Surveying recent comments responding to a recent blog post, I find myself wondering if there is some logical disconnect between the reality of daily blogging and the expectations of our site visitors. Blogs, as far as I understand the form, and I assure you it is not one I am altogether comfortable with, are intended to be spontaneous, fast and opinionated comment on breaking news. As a result, they are not going to be comprehensive and they are going to reflect the author's perspective.
For the record, I am a lifelong liberal Catholic Democrat, from a N.Y. union-supporting, public sectoring, civil service family. I don't think I can be any clearer than that about my biases and background. I know plenty of our site visitors consider liberal-Catholic to be an oxymoron. So be it; I'll never convince them otherwise, so let's just move on. You can assume when I write an OPINION based blog post (as opposed to items which are more or less straight news reporting) that it is not going to be objective (if there is such a thing at all in any mainstream media these days) and will be filtered through my worldview just as your opinion-based rebuttals are filtered through yours. (I wonder if the same posters here who complain about the bias of America bloggers are likewise leaving lenghty complaints at First Things or Crisis, the National Review or American Spectator about including more liberal commentators on their blogs or if they similarly complain that blog posts are not comprehensive enough.) For more considered opinion (partly because we indeed devote more time to it than a small fraction of the 24-hour news cycle) and for a variety of perspectives from the contemporary Catholic world, I'd invite site visitors to consider the magazine, America. Your expectations can, and should, be higher for what we actually publish in print. I would have to say the blog In All Things is an altogether different animal (too fast and too furious?).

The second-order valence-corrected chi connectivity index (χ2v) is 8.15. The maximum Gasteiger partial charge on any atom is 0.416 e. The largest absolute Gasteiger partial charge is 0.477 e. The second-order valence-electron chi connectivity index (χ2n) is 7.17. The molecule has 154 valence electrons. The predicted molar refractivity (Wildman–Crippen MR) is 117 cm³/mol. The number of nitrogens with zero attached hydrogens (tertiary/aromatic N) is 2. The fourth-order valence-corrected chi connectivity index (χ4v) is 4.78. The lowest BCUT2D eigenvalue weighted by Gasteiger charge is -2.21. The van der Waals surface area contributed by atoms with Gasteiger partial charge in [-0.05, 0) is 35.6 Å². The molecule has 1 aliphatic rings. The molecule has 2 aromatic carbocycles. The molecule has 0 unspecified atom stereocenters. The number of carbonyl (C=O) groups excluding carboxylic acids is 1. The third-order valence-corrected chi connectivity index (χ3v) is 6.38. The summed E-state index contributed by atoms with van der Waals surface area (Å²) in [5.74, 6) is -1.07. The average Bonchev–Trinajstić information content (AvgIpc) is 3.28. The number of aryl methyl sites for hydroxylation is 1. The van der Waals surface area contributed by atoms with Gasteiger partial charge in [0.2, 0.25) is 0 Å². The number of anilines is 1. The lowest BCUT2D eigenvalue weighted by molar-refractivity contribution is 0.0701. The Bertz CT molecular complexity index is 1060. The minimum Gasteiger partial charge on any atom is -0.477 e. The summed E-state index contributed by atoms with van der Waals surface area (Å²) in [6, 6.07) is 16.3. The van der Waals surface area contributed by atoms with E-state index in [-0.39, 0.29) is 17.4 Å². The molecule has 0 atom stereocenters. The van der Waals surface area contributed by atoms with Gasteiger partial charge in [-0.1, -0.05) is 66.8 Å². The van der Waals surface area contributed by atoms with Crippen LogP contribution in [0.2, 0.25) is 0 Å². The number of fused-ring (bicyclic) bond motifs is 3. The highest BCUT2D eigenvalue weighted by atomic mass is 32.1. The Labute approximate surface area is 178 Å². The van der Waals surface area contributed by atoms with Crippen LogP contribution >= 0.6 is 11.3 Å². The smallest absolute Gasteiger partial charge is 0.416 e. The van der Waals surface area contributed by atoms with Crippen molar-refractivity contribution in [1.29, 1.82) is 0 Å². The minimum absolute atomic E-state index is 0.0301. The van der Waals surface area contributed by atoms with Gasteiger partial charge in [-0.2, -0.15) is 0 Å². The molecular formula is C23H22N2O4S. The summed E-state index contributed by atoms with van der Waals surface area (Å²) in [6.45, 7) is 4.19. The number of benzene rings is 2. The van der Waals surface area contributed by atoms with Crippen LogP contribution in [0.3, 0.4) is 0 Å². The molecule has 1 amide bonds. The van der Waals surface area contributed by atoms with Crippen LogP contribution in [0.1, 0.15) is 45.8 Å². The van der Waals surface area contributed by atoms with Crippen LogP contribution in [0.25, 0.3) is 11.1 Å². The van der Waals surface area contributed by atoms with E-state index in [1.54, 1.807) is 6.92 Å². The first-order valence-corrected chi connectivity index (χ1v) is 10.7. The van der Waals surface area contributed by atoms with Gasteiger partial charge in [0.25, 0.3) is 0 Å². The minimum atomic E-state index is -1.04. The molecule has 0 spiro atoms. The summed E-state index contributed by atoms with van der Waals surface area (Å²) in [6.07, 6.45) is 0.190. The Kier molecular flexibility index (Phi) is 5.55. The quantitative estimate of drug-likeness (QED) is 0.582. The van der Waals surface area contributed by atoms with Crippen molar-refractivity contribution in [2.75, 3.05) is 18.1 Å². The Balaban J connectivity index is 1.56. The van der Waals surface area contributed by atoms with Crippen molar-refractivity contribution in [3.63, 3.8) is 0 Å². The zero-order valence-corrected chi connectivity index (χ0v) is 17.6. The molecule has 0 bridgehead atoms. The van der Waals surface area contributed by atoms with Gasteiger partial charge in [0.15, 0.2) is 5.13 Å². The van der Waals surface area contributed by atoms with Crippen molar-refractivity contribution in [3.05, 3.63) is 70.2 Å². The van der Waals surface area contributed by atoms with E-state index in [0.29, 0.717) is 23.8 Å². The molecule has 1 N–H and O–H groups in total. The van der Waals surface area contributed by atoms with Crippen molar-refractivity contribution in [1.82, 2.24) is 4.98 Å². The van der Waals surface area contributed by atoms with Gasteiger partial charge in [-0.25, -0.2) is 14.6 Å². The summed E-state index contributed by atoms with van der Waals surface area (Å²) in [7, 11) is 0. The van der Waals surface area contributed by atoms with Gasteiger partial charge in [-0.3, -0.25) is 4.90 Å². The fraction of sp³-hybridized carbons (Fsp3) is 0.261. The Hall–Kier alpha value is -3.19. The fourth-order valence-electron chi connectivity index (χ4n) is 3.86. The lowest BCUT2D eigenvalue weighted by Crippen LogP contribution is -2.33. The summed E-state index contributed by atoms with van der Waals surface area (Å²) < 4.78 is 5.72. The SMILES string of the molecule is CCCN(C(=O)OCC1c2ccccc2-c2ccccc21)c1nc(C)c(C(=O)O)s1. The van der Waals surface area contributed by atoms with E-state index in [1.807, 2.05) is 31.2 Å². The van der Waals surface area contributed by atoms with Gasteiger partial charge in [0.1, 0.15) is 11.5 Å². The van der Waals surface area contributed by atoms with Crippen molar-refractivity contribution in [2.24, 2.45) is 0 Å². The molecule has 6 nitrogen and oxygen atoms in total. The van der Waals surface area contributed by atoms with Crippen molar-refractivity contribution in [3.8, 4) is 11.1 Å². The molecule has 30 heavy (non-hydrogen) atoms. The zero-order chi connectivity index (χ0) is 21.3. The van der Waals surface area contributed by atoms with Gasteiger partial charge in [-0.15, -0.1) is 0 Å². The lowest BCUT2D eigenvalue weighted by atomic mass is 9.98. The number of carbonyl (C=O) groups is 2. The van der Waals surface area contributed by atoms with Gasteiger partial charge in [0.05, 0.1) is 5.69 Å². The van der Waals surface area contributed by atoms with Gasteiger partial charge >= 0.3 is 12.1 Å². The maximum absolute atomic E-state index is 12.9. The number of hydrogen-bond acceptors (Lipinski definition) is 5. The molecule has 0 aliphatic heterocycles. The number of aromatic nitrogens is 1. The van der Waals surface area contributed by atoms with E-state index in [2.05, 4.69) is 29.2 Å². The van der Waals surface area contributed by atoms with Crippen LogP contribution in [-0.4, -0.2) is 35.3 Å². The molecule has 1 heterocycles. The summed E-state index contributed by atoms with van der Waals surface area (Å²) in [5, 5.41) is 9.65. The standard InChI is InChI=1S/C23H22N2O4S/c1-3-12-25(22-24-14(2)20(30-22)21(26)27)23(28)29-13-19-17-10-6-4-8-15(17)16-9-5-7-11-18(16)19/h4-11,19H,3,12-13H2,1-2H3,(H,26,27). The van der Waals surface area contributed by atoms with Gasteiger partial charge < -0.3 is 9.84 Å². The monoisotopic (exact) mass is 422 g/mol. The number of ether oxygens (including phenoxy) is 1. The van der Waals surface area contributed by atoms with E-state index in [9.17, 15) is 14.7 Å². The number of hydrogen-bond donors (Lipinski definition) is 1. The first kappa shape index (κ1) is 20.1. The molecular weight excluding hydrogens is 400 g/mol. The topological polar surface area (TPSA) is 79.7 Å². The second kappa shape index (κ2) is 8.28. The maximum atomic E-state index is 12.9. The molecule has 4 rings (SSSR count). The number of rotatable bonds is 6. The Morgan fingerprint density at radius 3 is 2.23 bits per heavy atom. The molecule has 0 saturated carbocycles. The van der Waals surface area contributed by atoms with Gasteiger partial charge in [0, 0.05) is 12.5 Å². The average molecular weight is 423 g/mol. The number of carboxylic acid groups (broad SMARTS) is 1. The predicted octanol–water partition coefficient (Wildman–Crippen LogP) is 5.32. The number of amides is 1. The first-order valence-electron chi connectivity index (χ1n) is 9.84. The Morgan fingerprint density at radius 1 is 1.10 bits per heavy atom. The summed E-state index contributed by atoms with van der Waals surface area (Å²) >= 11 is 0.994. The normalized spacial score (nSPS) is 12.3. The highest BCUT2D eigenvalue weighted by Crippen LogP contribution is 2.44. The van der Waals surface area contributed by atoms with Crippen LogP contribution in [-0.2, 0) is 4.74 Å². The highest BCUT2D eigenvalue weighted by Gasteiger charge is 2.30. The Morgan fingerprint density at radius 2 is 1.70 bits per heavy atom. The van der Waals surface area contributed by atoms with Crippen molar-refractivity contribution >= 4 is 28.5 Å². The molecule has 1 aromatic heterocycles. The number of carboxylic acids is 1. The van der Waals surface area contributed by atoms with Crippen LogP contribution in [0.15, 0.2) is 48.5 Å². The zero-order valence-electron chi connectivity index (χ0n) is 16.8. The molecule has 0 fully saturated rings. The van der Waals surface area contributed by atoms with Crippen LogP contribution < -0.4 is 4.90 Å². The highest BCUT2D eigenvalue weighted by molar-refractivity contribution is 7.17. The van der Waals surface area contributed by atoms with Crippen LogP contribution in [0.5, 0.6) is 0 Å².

So with subjectivity, and, yes, I will admit some degree of superficiality (blog posts make journalism's "literature in a hurry" seem painstaking) as a given, what can we expect from each other here online? Some alerts to breaking news, perhaps a different spin on news then you might find elsewhere, and I'd say at the least, civility and generosity in dialogue--you know things from which they will know we are Christians by our, etc. I hope I respond with courtesy and respect to all commentators here as my job duties allow (believe it or not I have lots more to do than patrol this blog). I acknowledge some snarky lapses, but I would have to say dealing with some of the particulary unkind comments left behind by some of our regulars is one of the reasons I can find blogging duties here at America dispiriting.
The last few months covering the HHS fiasco have been instructive for me as a Catholic journalist. I have been vilified by both the right and left wing factions of the church, sometimes over the same post. Clearly a thick skin, or at least thicker than I have, is required if one is foolish enough (or contractually obligated) to enter the blogosphere, but I guess I would prefer it were not so.
There I feel better. God bless all here.